A Level results day – Is a Plan B needed?

Jo Lane

Thursday, 16 August 2018

Today is the day that will be marked in the calendar of many 18 year olds across the country, but what happens if they don’t make the grade?

Whilst it might feel like the end of the world, it is important to realise that life presents many challenges to all of us and we're all here still standing and living!


If a young person is faced with a challenge or disappointment, be there to support and remind them that it isn’t the end of their hopes and dreams. It is simply a roadblock to overcome and there are a number of options and steps they can take:

UCAS Clearing
Make this the first stop. Patience might be required, but many universities will have spaces on courses.

If a student feels that their grades don’t reflect how they felt their exam went, a remark is an option. Exam offices within schools and colleges will help facilitate this, but act quickly and also advise your chosen university. It is important to note a university does not have to keep the place open whilst a student waits for a re-mark.

Students can always choose to re-sit an A Level in order to improve their grade. Schools and colleges can accommodate a revised study programme which will allow students to find a part-time role and develop key employability skills, alongside an extra year of study.

Take a GAP Year
Take a year out and review career options whilst working, volunteering and travelling the world. For some, it is this year away that can transform, ground and clarify their future.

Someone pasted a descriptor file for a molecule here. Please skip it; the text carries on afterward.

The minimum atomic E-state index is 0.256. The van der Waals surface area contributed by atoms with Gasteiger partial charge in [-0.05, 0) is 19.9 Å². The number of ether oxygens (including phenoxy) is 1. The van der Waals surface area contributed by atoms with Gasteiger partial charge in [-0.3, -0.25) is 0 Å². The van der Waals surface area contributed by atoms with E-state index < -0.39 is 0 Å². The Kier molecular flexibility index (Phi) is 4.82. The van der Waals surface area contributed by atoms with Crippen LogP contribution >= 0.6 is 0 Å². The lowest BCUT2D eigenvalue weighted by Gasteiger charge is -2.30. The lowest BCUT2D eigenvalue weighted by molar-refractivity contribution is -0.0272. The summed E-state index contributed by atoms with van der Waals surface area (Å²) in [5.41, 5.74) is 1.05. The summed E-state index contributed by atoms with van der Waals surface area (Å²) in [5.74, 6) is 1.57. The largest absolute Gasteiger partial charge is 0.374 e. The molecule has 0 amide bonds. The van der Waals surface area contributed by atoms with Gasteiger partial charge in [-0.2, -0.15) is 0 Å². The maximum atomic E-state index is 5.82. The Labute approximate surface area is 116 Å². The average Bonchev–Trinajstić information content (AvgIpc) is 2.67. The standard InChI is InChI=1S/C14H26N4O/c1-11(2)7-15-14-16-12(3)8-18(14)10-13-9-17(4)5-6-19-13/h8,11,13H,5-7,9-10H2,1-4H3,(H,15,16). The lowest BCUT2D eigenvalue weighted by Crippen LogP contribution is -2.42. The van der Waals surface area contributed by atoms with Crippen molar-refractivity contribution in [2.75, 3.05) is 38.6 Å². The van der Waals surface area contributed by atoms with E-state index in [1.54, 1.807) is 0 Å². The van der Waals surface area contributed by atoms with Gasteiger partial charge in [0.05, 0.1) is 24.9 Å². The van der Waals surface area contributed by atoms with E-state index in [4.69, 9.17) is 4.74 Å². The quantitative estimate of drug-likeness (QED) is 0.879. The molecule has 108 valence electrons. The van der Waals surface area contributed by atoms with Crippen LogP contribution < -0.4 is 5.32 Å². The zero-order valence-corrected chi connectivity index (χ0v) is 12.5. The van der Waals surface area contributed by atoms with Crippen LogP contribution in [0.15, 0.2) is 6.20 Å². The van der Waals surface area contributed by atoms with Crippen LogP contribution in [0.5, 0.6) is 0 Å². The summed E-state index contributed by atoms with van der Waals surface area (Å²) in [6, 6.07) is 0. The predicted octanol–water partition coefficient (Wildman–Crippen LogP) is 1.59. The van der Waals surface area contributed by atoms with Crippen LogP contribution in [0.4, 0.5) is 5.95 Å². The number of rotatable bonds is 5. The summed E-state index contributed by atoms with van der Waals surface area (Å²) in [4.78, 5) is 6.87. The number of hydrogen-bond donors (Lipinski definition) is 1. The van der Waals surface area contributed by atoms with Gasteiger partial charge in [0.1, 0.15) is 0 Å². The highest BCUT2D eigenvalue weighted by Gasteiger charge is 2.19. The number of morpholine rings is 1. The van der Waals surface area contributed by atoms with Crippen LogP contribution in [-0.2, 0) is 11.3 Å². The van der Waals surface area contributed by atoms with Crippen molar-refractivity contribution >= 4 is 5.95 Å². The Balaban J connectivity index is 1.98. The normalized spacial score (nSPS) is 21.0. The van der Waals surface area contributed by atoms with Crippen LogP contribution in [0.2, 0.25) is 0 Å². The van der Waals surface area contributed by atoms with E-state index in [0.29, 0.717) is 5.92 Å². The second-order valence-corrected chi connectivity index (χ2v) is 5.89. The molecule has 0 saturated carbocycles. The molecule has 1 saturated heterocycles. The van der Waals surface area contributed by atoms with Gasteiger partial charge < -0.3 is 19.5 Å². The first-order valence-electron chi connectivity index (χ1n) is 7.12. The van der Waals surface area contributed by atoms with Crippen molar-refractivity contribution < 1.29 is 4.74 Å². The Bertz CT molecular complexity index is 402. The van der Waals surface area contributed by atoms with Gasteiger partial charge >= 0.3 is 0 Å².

Another option is to continue studying, earn money and gain work experience. Choosing to pursue an apprenticeship can lead to great career prospects without the debt of university fees.


"Demonstrating how they faced a challenge and bounced back from a set-back will be viewed favourably by a future employer"

Resilience is a quality employers’ value, so encourage students to turn a negative into a positive! 

I’m a strong believer in ‘every cloud has a silver lining’, you just have to work hard to find it.
You as an educator can support and encourage our generation of young people to do just that!





About our Community Expert

Head of Careers at The Windsor Boys' School

Combining her business experience with an ability to engage KS4&5 pupils in the classroom has enabled Jo to specialise in delivering learning experiences linked to the ‘real world’.

An advocate of apprenticeships as an alternative to the traditional university route, Jo states her greatest job satisfaction has come from helping pupils into apprenticeship roles and seeing them thrive. 

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